Wednesday 8 January 2020

Considering the practicality

First of all, to notify the computer of as much information about the financial market as possible, I added visualized volume to the pictures in the dataset.
Although I don’t think this is a bad attempt, a problem here is that the scales are sometimes different. I probably need to learn how to address pyplot more.

Now, time to force my computer to learn those 2203 pictures.

Okay, 60 epochs seem to be the best. Let’s try it again.

It seems good.

Well, the thing here is that when this model predicts, it outputs “up” with a probability of 74.64%, while in the test dataset, pictures labelled as “up” account for 66.4% of the whole dataset.
On the other hand, if the model randomly generates “up” with a probability of 74.64%, the expected accuracy is 58.07%. Therefore, 63.7% accuracy is significant or more than random decisions.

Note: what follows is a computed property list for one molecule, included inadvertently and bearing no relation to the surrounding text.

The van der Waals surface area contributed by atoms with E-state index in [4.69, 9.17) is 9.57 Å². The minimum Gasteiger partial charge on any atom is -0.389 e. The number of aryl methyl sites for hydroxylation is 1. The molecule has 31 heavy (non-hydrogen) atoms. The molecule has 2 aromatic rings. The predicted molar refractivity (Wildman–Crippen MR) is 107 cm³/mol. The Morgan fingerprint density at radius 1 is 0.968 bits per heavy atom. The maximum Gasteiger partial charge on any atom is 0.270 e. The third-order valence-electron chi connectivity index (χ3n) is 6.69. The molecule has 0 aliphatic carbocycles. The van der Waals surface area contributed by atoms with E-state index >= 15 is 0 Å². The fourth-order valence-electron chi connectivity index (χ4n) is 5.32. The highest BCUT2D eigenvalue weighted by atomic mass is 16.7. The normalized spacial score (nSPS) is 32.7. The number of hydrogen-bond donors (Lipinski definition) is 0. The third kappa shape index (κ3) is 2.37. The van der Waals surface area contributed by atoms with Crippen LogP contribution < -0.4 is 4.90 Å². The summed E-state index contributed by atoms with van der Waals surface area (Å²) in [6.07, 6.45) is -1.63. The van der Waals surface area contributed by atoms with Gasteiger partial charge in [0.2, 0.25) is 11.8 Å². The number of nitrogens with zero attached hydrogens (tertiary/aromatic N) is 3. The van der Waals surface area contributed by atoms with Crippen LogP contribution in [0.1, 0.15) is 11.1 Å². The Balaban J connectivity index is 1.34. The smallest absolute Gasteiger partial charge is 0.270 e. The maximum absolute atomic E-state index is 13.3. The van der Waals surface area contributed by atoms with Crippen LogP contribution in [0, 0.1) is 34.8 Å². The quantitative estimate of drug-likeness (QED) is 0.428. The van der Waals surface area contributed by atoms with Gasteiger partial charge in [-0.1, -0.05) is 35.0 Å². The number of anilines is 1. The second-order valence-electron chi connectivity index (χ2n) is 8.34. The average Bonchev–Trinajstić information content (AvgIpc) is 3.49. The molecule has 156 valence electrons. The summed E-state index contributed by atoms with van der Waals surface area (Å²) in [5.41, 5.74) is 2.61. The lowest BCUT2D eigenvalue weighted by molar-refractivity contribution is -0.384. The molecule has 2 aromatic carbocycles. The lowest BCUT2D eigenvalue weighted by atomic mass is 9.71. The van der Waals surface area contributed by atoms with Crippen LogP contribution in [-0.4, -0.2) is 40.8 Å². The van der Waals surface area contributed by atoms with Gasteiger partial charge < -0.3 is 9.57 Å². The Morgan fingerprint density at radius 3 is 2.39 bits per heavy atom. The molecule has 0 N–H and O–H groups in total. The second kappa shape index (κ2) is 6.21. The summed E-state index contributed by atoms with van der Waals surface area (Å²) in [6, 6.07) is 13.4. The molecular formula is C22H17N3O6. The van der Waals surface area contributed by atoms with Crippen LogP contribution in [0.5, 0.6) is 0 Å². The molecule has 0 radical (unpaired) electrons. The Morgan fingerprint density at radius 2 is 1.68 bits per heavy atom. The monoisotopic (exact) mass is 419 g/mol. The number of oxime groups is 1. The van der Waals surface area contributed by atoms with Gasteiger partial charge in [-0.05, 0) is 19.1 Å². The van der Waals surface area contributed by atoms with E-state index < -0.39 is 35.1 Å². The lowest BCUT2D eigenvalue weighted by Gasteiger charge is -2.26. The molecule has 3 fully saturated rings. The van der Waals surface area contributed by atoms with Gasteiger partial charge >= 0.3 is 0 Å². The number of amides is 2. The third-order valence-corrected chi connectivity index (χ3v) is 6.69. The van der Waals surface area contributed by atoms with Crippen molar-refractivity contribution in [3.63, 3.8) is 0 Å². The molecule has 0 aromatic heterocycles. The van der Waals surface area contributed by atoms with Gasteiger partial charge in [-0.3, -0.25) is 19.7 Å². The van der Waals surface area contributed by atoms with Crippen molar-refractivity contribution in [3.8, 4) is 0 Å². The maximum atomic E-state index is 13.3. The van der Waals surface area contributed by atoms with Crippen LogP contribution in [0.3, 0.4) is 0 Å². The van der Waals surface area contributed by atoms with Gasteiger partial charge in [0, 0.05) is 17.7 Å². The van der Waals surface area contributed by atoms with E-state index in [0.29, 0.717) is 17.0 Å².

In conclusion, the model generates “Up” answers too much (74.6% of the answers are “Up”). Is this model considered to apply to practical uses? I don’t think so. There is, however, still a possibility that this model can be used as a financial recession detector. Since this model wants to generate “up” answers as much as possible, there must be something behind the decision if it generates “down” as an answer. I will try to check if it is the case by examining the result and prediction of the model further.
At the same time, it is understandable that the morel generates a lot of “Up” answers because we eliminated the financial crisis in 2007~2008 from the dataset. There has not been a severe downtrend in charts since then. 

There appear to be many problems in my model and dataset, but I am willing to solve problems to make the model practical someday. See you soon.

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